One of the top financial institutes in the United States, JPMorgan recently warned of the growing risks associated with investing in Israel in light of the judicial overhaul plans of the new government.
On Friday, JPMorgan released the internal memo, only days after Prime Minister Benjamin Netanyahu had referred to US banking giant Goldman Sachs and JPMorgan as evidence that potential investors were not being driven away due to their plans of overhauling the justice system.
The JPMorgan memo cited the proposals put forward by Justice Minister Yariv Levin for the overhaul as well as the rise in ‘geopolitical hostilities’ as reasons for an increase in risk.
According to the document, the views that have been presented in it are the official position of the bank.
The memo in question compared the situation in Israel to that of Poland that had also introduced similar judicial reforms and in January 2016, it had seen its credit rating go down.
JPMorgan highlighted the possibility of the negative pressure the judicial overhaul would put on the credit rating of Israel.
It said that the country’s current credit rating is in the investment grade bucket, which means international investment could possibly slow down.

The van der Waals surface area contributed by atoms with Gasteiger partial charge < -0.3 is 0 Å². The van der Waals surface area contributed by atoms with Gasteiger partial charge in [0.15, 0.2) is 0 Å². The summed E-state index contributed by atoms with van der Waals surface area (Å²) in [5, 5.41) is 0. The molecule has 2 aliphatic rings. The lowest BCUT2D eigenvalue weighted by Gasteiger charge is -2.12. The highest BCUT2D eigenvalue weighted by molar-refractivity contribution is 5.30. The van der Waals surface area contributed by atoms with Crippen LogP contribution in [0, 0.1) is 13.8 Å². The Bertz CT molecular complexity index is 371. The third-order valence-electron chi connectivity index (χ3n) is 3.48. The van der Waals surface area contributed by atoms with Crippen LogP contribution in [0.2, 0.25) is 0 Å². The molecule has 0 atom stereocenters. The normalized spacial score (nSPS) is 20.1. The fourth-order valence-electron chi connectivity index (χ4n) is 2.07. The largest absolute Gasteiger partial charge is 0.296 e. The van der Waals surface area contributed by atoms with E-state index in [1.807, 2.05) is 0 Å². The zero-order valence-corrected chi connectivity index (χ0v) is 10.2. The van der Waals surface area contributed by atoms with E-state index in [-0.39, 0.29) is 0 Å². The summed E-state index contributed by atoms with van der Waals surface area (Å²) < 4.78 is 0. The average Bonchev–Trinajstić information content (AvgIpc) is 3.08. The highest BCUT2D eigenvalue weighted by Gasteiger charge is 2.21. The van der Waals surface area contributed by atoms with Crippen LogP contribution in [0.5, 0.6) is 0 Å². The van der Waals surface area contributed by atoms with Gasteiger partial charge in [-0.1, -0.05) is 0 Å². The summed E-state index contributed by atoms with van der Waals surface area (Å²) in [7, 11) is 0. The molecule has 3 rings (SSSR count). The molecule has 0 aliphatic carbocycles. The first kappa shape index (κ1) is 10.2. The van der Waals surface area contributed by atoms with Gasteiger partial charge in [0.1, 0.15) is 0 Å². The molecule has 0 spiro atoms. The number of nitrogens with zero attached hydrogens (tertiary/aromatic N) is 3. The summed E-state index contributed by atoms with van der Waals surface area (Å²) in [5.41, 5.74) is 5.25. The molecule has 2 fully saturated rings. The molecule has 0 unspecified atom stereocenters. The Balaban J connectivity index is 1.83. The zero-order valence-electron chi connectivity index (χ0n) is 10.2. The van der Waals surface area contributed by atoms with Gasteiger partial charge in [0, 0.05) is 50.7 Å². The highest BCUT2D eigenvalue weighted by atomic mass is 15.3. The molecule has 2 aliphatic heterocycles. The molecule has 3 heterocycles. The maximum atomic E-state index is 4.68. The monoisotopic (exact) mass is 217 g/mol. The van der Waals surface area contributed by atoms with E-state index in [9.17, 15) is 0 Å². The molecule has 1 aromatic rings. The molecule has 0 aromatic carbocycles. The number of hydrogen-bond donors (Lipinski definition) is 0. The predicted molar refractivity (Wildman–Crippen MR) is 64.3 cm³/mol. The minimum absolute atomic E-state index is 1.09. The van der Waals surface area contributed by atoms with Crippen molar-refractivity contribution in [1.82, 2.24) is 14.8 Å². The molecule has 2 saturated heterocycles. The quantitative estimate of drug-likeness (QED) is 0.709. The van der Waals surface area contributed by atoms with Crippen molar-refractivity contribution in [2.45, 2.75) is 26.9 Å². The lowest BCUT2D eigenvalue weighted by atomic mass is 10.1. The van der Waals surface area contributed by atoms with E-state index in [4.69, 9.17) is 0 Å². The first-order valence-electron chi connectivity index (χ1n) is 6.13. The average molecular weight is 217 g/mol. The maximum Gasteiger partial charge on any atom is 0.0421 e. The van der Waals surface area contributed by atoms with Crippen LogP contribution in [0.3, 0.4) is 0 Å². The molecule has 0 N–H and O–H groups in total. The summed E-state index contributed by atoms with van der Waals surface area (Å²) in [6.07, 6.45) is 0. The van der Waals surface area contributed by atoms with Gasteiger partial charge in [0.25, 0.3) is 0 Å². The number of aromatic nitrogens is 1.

However, the bank did add that it expected it to have a limited impact on the market.
A source close to Netanyahu shrugged off the report and said that most of those commenting did not have enough knowledge of the proposed plans for the judicial overhaul.
The source said that even if a thousand similar reports are issued, it would not matter because people will decide if it is worth investing or not.
They said that they were just trying to balance an unbalanced scenario and this would not stop smart money from coming in.
The source also asserted that the justice system would continue to be independent and the economy would flourish because there would be less ‘judicialization’.
Netanyahu, who is currently on an official visit to France, said that he had spoken to business people in France and they had said that they wanted to increase their investments in Israel and not run away.
Goldman Sachs had also cautioned in the previous week that exposure of the shekel has come in focus because of the local political developments taking place.
The report from Goldman Sachs dictated that the financial markets had seen limited impact of the five elections that had happened in Israel in the last three years.
However, it said that the current situation could have a bigger impact and they would have to monitor the ongoing developments closely.
It warned that the structural changes and their consequences for the financial markets could be serious.
The JPMorgan memo was published after Netanyahu had said on Sunday in a video statement that there had not been an investment risk warning issued by either of the banks.
He had specifically mentioned Goldman Sachs and JPMorgan in his statement and referred to them as two of the most influential and biggest investment banks.